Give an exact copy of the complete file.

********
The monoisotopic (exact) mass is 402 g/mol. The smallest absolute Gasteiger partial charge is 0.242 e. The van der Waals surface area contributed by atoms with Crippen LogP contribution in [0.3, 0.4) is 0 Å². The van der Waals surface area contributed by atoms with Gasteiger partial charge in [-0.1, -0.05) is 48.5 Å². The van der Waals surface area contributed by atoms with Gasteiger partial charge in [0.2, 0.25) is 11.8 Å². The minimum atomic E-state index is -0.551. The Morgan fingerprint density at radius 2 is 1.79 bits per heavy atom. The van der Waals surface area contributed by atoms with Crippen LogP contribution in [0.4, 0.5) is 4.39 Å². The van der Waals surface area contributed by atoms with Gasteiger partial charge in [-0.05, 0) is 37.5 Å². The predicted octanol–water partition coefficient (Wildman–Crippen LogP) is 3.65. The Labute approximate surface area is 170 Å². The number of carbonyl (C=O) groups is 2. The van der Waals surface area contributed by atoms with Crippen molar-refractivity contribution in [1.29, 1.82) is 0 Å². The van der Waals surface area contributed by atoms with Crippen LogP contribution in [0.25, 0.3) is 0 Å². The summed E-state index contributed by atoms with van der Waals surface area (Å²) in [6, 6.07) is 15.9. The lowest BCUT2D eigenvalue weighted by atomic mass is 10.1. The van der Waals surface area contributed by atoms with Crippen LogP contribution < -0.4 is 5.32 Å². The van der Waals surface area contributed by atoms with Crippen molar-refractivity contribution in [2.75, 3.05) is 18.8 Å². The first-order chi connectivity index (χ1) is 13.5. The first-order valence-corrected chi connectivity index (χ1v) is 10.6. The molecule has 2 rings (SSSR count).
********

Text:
The monoisotopic (exact) mass is 402 g/mol. The smallest absolute Gasteiger partial charge is 0.242 e. The van der Waals surface area contributed by atoms with Crippen LogP contribution in [0.3, 0.4) is 0 Å². The van der Waals surface area contributed by atoms with Gasteiger partial charge in [-0.1, -0.05) is 48.5 Å². The van der Waals surface area contributed by atoms with Gasteiger partial charge in [0.2, 0.25) is 11.8 Å². The minimum atomic E-state index is -0.551. The Morgan fingerprint density at radius 2 is 1.79 bits per heavy atom. The van der Waals surface area contributed by atoms with Crippen LogP contribution in [0.4, 0.5) is 4.39 Å². The van der Waals surface area contributed by atoms with Gasteiger partial charge in [-0.05, 0) is 37.5 Å². The predicted octanol–water partition coefficient (Wildman–Crippen LogP) is 3.65. The Labute approximate surface area is 170 Å². The number of carbonyl (C=O) groups is 2. The van der Waals surface area contributed by atoms with Crippen molar-refractivity contribution in [1.29, 1.82) is 0 Å². The van der Waals surface area contributed by atoms with Crippen LogP contribution in [0.25, 0.3) is 0 Å². The summed E-state index contributed by atoms with van der Waals surface area (Å²) in [6, 6.07) is 15.9. The lowest BCUT2D eigenvalue weighted by atomic mass is 10.1. The van der Waals surface area contributed by atoms with Crippen LogP contribution < -0.4 is 5.32 Å². The van der Waals surface area contributed by atoms with Crippen molar-refractivity contribution in [2.75, 3.05) is 18.8 Å². The first-order chi connectivity index (χ1) is 13.5. The first-order valence-corrected chi connectivity index (χ1v) is 10.6. The molecule has 2 rings (SSSR count).